In the course of our visit we were able to talk to quite a few people who gave us an idea of the situation – both those who had lost family and their homes, and those who had come to help. Our initial impression is that at this point most children are being adequately cared for –  many organizations have brought supplies, and certain communities from around Afghanistan have collected supplies and delivered them with signs saying things like “Donated by the People of Ghazni” – a heartwarming gesture indeed. Specific to our mandate to work with the orphanage and ensure the kids are being cared for, we met with Tabish who also works with child psychosocial concerns. They have set up “child friendly spaces” for all children in the area and it appeared that although there are many children who have lost their families, at this point distant relatives or at least neighbors have taken them in. This is of course not a long term solution but it takes the children out of immediate danger.

Slowly rising flood

The floods are deepening as the streams cannot be redirected.

We were also able to see the intensity of the destruction. Although the numbers of those dead likely not reach 3000 as previously reported, the destruction is still horrific. Looking at the landslide’s path one cannot get an adequate impression of the massive amount of mud that came down from the hill, but walking to the other side of the slide, seeing just how deep that valley had been, and realizing the depth that has been completely filled with mud, is a shock indeed. Villagers estimate that around 70 houses were completely buried and it is obvious that many more were damaged, plus there are even more that have had to be abandoned due to the risk of further slides. Another very problematic factor is that houses are still being destroyed since the mudslide dammed off two small streams that were running down the two forks of the valley that met in Ab Baarik. This mud dam is causing two small lakes to form that are slowly flooding the remaining houses – and the mud is far, far too deep to dig out a path for the deepening water. As it rises more houses will be destroyed and there is also a risk that the excess water will loosen more mud for another slide. It is a situation that will get worse before it gets better. Relocating the entire village may be the only safe option.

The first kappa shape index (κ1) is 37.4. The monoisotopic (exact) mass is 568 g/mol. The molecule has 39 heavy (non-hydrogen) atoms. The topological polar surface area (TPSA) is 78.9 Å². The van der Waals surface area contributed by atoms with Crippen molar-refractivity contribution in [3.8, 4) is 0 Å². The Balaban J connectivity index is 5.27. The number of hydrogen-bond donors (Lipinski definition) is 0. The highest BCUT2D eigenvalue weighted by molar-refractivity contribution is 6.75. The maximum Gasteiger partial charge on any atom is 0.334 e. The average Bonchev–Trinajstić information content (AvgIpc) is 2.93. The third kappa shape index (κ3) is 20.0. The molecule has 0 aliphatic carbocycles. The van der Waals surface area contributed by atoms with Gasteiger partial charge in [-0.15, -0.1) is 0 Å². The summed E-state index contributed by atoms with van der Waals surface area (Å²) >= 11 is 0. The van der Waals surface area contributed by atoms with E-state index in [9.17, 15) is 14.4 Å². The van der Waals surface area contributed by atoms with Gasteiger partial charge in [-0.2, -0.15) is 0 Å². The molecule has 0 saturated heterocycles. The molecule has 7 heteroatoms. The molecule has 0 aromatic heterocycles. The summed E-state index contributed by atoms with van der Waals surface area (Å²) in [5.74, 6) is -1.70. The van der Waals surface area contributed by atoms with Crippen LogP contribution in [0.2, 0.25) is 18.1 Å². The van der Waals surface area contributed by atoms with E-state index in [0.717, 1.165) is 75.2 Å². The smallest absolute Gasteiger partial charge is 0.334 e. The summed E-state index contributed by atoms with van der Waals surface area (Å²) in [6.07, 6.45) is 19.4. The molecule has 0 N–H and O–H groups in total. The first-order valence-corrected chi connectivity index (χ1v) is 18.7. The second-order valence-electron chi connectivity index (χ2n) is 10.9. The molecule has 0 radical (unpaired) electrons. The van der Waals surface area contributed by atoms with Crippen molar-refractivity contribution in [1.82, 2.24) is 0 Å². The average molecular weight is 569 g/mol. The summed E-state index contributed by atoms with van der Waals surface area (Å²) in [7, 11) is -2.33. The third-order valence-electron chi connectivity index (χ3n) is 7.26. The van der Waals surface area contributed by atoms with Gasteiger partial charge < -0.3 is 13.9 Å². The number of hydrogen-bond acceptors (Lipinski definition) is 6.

OrphanAlthough we still have more meetings to attend and other officials to speak with, not to mention awaiting the situation report from MOLSA and the government decision on where the families will be given land to relocate to, it was immediately clear that what we need to be thinking about are long term solutions. Right now adequate food and supplies are being brought in to keep those affected alive, however the long term doesn’t appear to be in anyone’s agenda at the moment. Tomorrow our PARSA team has been invited to attend a relief coordination meeting, and then we will travel back to Ab Baraak with the team from Concern Worldwide, one of the main organizations working on all aspects of the relief effort. They have asked us to assist with the part of their efforts that focusses on children. More updates tomorrow.

Learn more about our relief efforts in Argo here.

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Video showing a 360 view of the buried village of Ab Baarik.


Argo Relief, Day 1: Roadtrip

Norm, Yasin and Reese taking a break somewhere on the northern edge of the Hindu Kush.

This morning our Badakhshan-bound PARSA team headed out of Kabul at 530 a.m. to take on the 12 hour drive to Faizabad. Yasin, Norm, Reese, Habib and myself were in good spirits and the ride passed without a glitch – even Salang Tunnel didn’t give us any traffic problems. We passed beautiful mountains, farm lands, Kuchi herders and all sort of villages and open land – Afghanistan really is a beautiful country. We stopped where we could to give a helping hand – Habib, Reese and Yassin jumped out of the van to help pull a stuck car out from a ditch, and another time we stopped to give a woman and her brother a ride to a hospital. Kept the trip interesting, and as Yasin said, “It was our Scouting deeds for the day!”

Despite the good mood and beauty of the trip, we didn’t forget our purpose. On the way here we have already seen evidence of the excessive rainfall that fell this spring in the region – there were many places along our route where the road had been washed away in the past few months by landslides or flooding. Luckily for us villagers had repaired the road to passable state, so we were able to arrive in Faizabad safely. Tomorrow we will be up bright and early to meet with officials at the Badakhshan National Orphanage and begin our assessment of the situation. We aren’t sure what to expect, but we know it wont be pleasant.

Please take a look at the following gallery of pictures taken today during our trip. Although we traveled here for a difficult task, and tomorrow is going to be the first of several difficult days, it is important to remember how beautiful of a country Afghanistan really is.

Leaving!

Learn more about our relief efforts in Argo here.